[0159]FIG. 12 shows the results of further simulations made to estimate the dependence of the BER of the signal received in the system 101 on the dispersion in the nonlinear filter 115, in the case where the nonlinear filter 115 comprises only the nonlinear, normal dispersion component 18. The measurements were made in correspondence with two different values of the nonlinearity coefficient γ, i.e., 10 W−1 km−1 and 20 W−1 km−1. Signals comprising Gaussian pulses (which approximate solitonic pulses) having temporal amplitude (FWHM) of 30 ps and being transmitted with a bit rate of 10 Gbit/s were considered. A bandwidth of 8 GHz was selected for the electronic filter disposed downstream of the receiver 114. In FIG. 12, on the axis of the ordinates, 50 indicates an estimate for the BER value in the case of the absence of the nonlinear filter 115 (disp=0). The curves of FIG. 12 show that, although the effect of the filter is better with γ=20 W−1 km−1 only below a dispersion threshold (in the region of 170 ps2), this value of γ permits lower BER values to be attained, with selected values β2,NORM and length L of the fiber of the filter, than those in the case in which γ=10 W−1 km−1.

[0160] The measurements were repeated with a bit rate of 40 Gbit/s and with pulses of duration (FWHM) of 7.5 ps. A bandwidth of 32 GHz was selected for the electronic filter. The results of these further measurements, shown in FIG. 13, substantially confirm the results of FIG. 12.

[0161] It is clear that changes and variations may be made to the method and system described and illustrated herein, without departing from the protective scope of the invention.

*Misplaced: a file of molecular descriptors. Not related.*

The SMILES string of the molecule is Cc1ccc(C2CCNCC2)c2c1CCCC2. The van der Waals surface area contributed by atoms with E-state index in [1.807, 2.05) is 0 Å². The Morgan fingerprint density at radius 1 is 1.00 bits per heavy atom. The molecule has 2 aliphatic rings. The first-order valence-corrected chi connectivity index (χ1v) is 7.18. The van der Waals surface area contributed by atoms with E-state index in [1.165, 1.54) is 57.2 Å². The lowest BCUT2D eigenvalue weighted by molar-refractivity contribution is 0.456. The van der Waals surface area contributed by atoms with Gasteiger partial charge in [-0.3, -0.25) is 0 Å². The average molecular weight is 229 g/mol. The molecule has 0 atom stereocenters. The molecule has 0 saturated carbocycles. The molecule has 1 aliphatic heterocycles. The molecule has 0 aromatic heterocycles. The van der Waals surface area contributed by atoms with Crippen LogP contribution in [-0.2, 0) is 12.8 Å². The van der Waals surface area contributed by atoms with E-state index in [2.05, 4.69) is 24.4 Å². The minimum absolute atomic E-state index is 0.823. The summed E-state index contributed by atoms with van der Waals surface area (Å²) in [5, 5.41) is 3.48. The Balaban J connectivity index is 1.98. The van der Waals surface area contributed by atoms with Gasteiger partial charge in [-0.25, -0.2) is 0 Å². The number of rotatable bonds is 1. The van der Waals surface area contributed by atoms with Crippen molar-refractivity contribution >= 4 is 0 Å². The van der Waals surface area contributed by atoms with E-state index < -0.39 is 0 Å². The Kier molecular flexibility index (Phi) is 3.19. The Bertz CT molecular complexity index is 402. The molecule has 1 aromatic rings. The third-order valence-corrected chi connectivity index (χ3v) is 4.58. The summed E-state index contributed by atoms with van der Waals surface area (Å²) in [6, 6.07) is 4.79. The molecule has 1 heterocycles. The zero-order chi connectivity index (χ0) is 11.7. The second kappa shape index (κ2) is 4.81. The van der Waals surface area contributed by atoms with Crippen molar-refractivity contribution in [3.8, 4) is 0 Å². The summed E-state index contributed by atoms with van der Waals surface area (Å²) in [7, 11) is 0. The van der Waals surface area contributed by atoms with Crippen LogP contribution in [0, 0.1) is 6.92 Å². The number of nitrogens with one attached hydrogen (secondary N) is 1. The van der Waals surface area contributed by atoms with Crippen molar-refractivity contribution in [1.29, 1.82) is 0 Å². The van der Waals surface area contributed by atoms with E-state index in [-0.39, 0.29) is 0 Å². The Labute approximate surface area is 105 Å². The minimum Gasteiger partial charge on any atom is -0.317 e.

[0162] For example, the anomalous dispersion component 19 of the nonlinear filter 15 may be, instead of an optical fiber, a chirped Bragg grating with anomalous dispersion or another known component suitable for generating the same anomalous dispersion effect such as, for example, a pair of free-space diffraction gratings. Similarly, the normal dispersion component 18b of the nonlinear filter 15′, instead of a normal dispersion optical fiber, may be a chirped Bragg grating with normal dispersion or another known component suitable for generating the same normal dispersion effect such as, for example, a pair of free-space diffraction gratings. Finally, the nonlinear component 18b of the nonlinear filter 15′, instead of a nonlinear optical fiber, could be a semiconductor component or another known component suitable for generating the same nonlinearity effect.

[0163] Furthermore, it is possible to produce a system in which only some of the receivers are preceded by a respective nonlinear filter 15 and/or in which one or more of the filters has different characteristics from the others. In the latter case, each filter may be associated with respective values for β2,NORM, γ and, where applicable, β2,ANOM, selected in such a way as to obtain an improvement of the Q value associated with the respective signal.

[0164] The noise reduction technique described in this invention, as well as being particularly effective in reducing the effects on the receiver of the ASE noise generated by the optical amplifiers amplifying the optical signal, is effective in reducing the effects on the receiver of any noise contribution of the system 1 that may be described in statistical terms and as a complex quantity comprising a component in phase with the signal itself.

[0165] Also the noise reduction technique described and illustrated herein may be implemented in any optical telecommunications system, monodirectional or bidirectional, of the type comprising a transmitter (5), an optical link (6-9, 12, 13) suitable for generating optical noise of the above type, and a receiver (14).

Referenced by
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Classifications
U.S. Classification398/147
International ClassificationH04B10/2519, H04B10/2525
Cooperative ClassificationH04B10/2525, H04B10/2519
European ClassificationH04B10/2519, H04B10/2525